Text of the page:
When Can I Start Dating?

A question I often receive from clients beginning the divorce process is whether they can begin dating. The answer to this question is always specific to that client’s situation, but, overall when considering whether to start dating, during your divorce proceeding, here are some considerations:

  • What type of “dating” behavior is problematic to a divorce proceeding? Typically, when in a divorce proceeding, cohabitating with a new significant other, introducing a new significant other to children early in the new relationship, and continuing a relationship with an individual with whom you had an extramarital affair, can complicate divorce proceedings or jeopardize a litigant’s position in their case.
  • Is my spouse making allegations that I had an affair that resulted in the breakdown of the marriage? In Missouri, proof of marital misconduct can affect the distribution of property and debt, so depending upon one’s goal in dividing marital assets this can be an issue. Moreover, if you are in a contested or high conflict dissolution case, use common sense and do not engage in conduct that will cast you in a negative light. Judges are human, and sometimes when a litigant has engaged in unsavory behavior, although it is not relevant to the proceeding, it will cast that litigant in a negative light. Only you know how much you have to lose (or gain) financially from your divorce proceeding- don’t set yourself up for failure by flaunting an extramarital affair.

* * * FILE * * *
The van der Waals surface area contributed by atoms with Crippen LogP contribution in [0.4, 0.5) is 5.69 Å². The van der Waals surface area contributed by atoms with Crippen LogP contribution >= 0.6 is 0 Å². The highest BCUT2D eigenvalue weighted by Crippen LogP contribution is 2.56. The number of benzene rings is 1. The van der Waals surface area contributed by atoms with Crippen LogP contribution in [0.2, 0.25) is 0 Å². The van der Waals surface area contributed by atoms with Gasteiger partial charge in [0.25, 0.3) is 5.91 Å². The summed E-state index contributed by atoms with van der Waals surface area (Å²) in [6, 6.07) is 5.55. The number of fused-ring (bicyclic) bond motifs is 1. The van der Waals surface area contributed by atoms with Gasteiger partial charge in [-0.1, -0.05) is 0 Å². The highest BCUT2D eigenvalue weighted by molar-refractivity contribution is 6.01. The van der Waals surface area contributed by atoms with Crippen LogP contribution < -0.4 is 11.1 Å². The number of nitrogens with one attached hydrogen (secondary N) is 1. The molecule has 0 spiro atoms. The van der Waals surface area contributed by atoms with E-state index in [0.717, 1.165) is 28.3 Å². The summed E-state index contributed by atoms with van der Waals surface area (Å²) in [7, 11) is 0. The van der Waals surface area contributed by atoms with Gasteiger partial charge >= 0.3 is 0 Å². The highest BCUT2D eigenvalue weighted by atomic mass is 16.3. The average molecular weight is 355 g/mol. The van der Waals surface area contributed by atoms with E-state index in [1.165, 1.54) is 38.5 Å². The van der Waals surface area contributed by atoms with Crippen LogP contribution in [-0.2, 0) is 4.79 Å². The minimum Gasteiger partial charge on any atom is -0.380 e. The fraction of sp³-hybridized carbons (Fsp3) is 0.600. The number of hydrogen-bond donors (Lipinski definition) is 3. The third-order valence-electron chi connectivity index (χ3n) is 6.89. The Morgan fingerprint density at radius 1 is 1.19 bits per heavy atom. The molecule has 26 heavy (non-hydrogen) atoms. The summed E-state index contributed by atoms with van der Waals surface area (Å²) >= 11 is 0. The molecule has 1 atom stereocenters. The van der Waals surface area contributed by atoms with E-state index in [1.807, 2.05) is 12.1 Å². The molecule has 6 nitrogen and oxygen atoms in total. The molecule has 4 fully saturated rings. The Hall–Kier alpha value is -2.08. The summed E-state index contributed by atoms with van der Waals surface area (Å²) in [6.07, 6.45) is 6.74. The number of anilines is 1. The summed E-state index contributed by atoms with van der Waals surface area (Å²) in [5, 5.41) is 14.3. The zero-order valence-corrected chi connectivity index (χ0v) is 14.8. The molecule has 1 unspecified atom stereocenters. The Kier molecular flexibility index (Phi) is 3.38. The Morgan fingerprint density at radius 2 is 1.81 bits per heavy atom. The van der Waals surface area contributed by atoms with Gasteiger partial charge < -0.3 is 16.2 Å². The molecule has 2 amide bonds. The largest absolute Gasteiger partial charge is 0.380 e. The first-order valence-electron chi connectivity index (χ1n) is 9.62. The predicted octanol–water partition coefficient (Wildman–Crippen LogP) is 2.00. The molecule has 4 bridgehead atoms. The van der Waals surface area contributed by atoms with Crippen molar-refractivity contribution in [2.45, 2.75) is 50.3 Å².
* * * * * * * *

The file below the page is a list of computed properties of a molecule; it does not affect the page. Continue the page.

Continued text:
• Am I requesting maintenance or is my spouse requesting maintenance? Lavishing expensive presents, trips, meals out, or financially contributing to the household of a new boyfriend/ girlfriend during your divorce can be problematic. Remember your bank records and credit card statements are easily obtainable- leaving a trail that demonstrates disposable income for a new love can come back to haunt you.
  • Is there a custody battle? Introducing a new significant other to children is always a difficult, but if you are in the midst of a contested custody case, it takes on new considerations. Introducing your children to a new love interest will introduce that individual to your spouse, who will discover that individual’s criminal history, driving record, social habits, etc. It is important to consider these ramifications prior to introductions! Finding out from your spouse’s attorney that your new significant other has a criminal history, or a sordid past, is not a pleasant surprise or productive to your custody case.